‘Shang-Chi and the Legend of the Ten Rings’ Breaks Labor Day Record at Box-Office [UPDATED]

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09/06/21 UPDATE: At the time of writing this article, Shang-Chi and the Legend of the Ten Rings was projected to earn $83.5 million on the labor day weekend. According to Variety, the film has amassed $90 million in its first four days, positioning itself as the most profitable pandemic-era theatrical-exclusive release and, as a result, Sony Pictures moved Venom: Let There Be Carnage from October 15th to October 1st. You can read the original article below:

After being qualified by Disney’s CEO Bob Chapek as an “experiment”, Destin Daniel Cretton’s Shang-Chi and the Legend of the Ten Rings exceeded all projections and box-office tracking by delivering the second most successful opening weekend of the COVID-19 pandemic, opening at $71.4 million, behind Marvel’s Black Widow, which opened at $80.3 million. However, over the four-day labor day weekend, it will have made more than Black Widow, projecting to earn $83.5 million once the 4-day weekend is over. This is not only a huge win for Disney and Marvel Studios as more films could’ve faced potential delays due to the emergence of the Delta Variant of COVID, but it has also showcased the viability of a theatrical-exclusive experience and that, no matter the situation we’re living in, there is always an audience ready to go see the latest films in cinemas, especially after being confined in their houses for more than eighteen months.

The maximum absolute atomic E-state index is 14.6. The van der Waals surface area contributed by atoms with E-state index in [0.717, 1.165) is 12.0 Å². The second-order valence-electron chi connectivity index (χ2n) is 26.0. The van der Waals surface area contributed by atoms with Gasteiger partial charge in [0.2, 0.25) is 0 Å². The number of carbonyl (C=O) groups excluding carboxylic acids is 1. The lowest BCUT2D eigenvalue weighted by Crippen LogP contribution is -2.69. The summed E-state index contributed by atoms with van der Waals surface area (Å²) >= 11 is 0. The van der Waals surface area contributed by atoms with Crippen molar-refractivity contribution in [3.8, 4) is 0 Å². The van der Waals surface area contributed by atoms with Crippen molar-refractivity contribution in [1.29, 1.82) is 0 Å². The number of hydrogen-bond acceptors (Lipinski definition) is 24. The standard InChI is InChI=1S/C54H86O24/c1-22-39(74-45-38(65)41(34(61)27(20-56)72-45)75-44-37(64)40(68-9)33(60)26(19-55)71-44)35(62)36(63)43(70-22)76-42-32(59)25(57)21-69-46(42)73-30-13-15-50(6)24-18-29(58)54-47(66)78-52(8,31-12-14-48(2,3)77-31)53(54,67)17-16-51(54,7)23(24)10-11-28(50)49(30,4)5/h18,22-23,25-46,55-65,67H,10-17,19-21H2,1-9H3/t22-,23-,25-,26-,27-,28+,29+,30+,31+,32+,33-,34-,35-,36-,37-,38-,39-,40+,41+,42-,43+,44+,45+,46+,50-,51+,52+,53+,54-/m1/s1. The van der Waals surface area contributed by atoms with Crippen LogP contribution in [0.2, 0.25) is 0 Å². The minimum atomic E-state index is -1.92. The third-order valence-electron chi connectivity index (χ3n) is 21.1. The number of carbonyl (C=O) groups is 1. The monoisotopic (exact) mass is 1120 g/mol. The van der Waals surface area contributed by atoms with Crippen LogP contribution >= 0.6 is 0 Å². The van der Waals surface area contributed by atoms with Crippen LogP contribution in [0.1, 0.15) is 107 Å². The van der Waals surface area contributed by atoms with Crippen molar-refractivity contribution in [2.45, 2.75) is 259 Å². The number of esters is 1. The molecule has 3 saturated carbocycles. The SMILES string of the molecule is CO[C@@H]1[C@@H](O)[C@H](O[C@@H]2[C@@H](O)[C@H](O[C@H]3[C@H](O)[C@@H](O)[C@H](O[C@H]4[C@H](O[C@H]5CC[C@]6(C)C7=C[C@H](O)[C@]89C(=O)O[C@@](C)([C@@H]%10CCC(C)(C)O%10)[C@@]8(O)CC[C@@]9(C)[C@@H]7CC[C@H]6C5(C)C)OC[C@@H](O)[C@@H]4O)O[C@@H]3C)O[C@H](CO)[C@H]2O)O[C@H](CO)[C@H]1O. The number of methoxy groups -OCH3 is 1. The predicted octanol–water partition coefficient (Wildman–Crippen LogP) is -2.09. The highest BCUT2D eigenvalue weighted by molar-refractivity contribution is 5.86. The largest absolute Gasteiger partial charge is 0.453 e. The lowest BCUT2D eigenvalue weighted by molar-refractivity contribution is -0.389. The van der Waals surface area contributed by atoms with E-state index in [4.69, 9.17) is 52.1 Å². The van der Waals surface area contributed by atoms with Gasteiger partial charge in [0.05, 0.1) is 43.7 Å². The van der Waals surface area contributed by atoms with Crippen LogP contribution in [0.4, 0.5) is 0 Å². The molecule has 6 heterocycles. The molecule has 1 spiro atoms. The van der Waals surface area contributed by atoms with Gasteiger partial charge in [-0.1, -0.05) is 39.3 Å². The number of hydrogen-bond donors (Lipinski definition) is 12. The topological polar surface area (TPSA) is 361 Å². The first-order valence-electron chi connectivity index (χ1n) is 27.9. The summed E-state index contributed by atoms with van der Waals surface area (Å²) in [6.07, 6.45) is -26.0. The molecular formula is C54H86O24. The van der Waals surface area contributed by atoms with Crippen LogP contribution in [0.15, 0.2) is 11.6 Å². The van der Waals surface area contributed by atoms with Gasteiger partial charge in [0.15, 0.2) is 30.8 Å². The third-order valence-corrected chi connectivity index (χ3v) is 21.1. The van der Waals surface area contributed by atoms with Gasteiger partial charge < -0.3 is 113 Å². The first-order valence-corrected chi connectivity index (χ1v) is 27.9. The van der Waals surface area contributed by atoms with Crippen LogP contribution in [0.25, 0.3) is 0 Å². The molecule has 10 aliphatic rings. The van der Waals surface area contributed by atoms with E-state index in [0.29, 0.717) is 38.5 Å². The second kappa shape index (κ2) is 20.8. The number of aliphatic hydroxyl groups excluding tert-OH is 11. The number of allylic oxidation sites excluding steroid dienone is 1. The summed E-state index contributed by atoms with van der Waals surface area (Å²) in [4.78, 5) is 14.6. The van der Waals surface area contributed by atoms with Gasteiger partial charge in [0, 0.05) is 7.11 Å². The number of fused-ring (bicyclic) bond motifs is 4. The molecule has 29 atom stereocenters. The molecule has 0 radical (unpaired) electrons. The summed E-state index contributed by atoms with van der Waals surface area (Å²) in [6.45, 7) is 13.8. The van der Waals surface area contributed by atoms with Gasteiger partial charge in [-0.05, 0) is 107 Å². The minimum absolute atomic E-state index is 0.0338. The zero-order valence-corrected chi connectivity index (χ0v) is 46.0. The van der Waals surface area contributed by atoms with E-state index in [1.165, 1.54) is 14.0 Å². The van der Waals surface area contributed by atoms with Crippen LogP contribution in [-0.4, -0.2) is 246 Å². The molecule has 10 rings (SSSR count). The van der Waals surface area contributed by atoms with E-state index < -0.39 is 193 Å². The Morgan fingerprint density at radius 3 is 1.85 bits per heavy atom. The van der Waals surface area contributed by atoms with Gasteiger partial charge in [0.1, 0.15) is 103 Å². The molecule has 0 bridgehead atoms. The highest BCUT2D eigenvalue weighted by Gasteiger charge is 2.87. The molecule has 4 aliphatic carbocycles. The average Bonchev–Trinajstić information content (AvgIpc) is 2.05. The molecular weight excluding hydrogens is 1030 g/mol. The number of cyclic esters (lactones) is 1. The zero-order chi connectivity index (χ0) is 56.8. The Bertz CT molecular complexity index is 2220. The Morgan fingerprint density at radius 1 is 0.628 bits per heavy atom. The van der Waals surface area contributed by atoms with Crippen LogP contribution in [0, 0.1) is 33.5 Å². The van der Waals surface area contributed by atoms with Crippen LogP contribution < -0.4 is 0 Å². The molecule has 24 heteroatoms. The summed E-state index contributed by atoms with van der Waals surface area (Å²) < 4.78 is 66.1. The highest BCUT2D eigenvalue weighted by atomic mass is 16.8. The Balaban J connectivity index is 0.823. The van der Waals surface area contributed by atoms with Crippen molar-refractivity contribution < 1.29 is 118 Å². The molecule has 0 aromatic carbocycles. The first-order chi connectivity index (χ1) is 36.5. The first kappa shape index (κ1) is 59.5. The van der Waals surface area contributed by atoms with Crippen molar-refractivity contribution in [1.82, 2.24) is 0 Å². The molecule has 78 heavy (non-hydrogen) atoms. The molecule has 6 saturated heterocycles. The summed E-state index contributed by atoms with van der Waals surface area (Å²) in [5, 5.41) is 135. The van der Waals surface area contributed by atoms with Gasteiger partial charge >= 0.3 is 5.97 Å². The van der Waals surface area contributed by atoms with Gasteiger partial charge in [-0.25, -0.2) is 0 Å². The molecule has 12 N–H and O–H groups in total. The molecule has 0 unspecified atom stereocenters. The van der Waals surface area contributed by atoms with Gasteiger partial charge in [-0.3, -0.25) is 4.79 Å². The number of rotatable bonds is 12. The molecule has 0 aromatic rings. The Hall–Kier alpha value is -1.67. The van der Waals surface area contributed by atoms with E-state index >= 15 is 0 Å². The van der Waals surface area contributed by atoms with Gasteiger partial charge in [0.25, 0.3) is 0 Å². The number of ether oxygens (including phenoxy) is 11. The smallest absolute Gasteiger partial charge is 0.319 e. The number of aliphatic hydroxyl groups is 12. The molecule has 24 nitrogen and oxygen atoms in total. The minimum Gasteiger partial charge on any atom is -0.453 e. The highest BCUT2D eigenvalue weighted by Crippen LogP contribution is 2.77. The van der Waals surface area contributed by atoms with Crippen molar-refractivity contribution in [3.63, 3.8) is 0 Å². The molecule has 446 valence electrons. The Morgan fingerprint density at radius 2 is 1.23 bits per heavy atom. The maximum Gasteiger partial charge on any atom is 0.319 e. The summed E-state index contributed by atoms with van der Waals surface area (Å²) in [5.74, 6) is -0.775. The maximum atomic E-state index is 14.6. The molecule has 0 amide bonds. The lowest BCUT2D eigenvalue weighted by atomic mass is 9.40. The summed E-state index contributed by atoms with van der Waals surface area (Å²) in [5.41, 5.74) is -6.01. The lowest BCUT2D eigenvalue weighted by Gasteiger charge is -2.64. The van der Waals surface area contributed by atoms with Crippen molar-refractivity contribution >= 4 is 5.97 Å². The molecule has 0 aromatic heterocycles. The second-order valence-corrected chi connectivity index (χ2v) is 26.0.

Read: ‘Shang-Chi and the Legend of the Ten Rings’ Spoiler Review: The World Needs More Tony Leung

What’s more impressive about its box-office numbers is that Shang-Chi has broken a fourteen-year-old Labor Day record, held by Rob Zombie’s 2007 remake of John Carpenter’s Halloween, which earned $30.6 million opening weekend, back when the word “COVID” did not even exist. Factor in the Delta-driven wave we’re currently living in, and you’ve got one of the biggest box-office earners of the year. I personally doubt that the film will drop as drastically as Black Widow did during its second weekend, solely due to strong word of mouth by critics and fans, but also because of the film’s 45-day theatrical exclusivity and may very well become a bigger success than Black Widow in the long run. This should also show promise to studios who were about to begin a game of chicken with their films (Paramount delayed all of their remaining films to 2022, whereas Sony slowly moved some of their films…I bet they regretted moving Venom: Let There Be Carnage for a month now), and release them as planned. Constantly delaying films does theatres more harm than good, and Shang-Chi’s box-office results just proved that audiences are ready to go back and embrace a damn good movie again.

Of course, it doesn’t mean that they will not reach the same pre-pandemic box-office heights (recovery may still take a long time), but beating a pre-pandemic box-office record for a weekend that’s usually cursed for tentpole releases is proof that we are indeed on the path to box-office recovery and we may soon get a film opening at $100 million, whether it’s a Marvel film or another highly anticipated blockbuster like No Time to Die. Let’s hope these films don’t get delayed again.

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